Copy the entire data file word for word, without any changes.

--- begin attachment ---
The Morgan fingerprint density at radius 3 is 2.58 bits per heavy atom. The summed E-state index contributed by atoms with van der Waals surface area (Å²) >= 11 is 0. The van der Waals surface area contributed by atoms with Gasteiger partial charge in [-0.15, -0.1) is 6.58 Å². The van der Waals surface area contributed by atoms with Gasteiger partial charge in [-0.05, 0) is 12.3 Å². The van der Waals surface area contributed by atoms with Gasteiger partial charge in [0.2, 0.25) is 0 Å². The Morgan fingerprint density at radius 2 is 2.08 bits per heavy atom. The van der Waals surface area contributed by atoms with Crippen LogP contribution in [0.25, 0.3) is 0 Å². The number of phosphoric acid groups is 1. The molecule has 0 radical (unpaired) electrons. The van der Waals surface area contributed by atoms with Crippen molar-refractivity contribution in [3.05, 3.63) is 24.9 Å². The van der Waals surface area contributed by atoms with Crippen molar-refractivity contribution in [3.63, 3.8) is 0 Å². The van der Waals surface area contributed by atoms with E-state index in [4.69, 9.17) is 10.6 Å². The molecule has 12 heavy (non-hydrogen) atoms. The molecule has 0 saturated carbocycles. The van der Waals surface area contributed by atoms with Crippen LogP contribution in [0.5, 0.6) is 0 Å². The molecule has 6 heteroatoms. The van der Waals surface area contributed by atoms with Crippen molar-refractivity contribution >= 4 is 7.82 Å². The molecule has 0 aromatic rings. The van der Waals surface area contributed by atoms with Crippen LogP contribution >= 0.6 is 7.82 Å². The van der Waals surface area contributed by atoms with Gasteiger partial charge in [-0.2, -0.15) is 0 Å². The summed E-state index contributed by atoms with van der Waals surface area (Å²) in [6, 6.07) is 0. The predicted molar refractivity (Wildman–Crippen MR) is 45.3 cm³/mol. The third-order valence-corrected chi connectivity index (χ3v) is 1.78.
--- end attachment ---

The Morgan fingerprint density at radius 3 is 2.58 bits per heavy atom. The summed E-state index contributed by atoms with van der Waals surface area (Å²) >= 11 is 0. The van der Waals surface area contributed by atoms with Gasteiger partial charge in [-0.15, -0.1) is 6.58 Å². The van der Waals surface area contributed by atoms with Gasteiger partial charge in [-0.05, 0) is 12.3 Å². The van der Waals surface area contributed by atoms with Gasteiger partial charge in [0.2, 0.25) is 0 Å². The Morgan fingerprint density at radius 2 is 2.08 bits per heavy atom. The van der Waals surface area contributed by atoms with Crippen LogP contribution in [0.25, 0.3) is 0 Å². The number of phosphoric acid groups is 1. The molecule has 0 radical (unpaired) electrons. The van der Waals surface area contributed by atoms with Crippen molar-refractivity contribution in [3.05, 3.63) is 24.9 Å². The van der Waals surface area contributed by atoms with Crippen molar-refractivity contribution in [3.63, 3.8) is 0 Å². The van der Waals surface area contributed by atoms with E-state index in [4.69, 9.17) is 10.6 Å². The molecule has 12 heavy (non-hydrogen) atoms. The molecule has 0 saturated carbocycles. The van der Waals surface area contributed by atoms with Crippen LogP contribution in [0.5, 0.6) is 0 Å². The molecule has 6 heteroatoms. The van der Waals surface area contributed by atoms with Crippen molar-refractivity contribution >= 4 is 7.82 Å². The molecule has 0 aromatic rings. The van der Waals surface area contributed by atoms with Crippen LogP contribution >= 0.6 is 7.82 Å². The van der Waals surface area contributed by atoms with Gasteiger partial charge in [-0.2, -0.15) is 0 Å². The summed E-state index contributed by atoms with van der Waals surface area (Å²) in [6, 6.07) is 0. The predicted molar refractivity (Wildman–Crippen MR) is 45.3 cm³/mol. The third-order valence-corrected chi connectivity index (χ3v) is 1.78.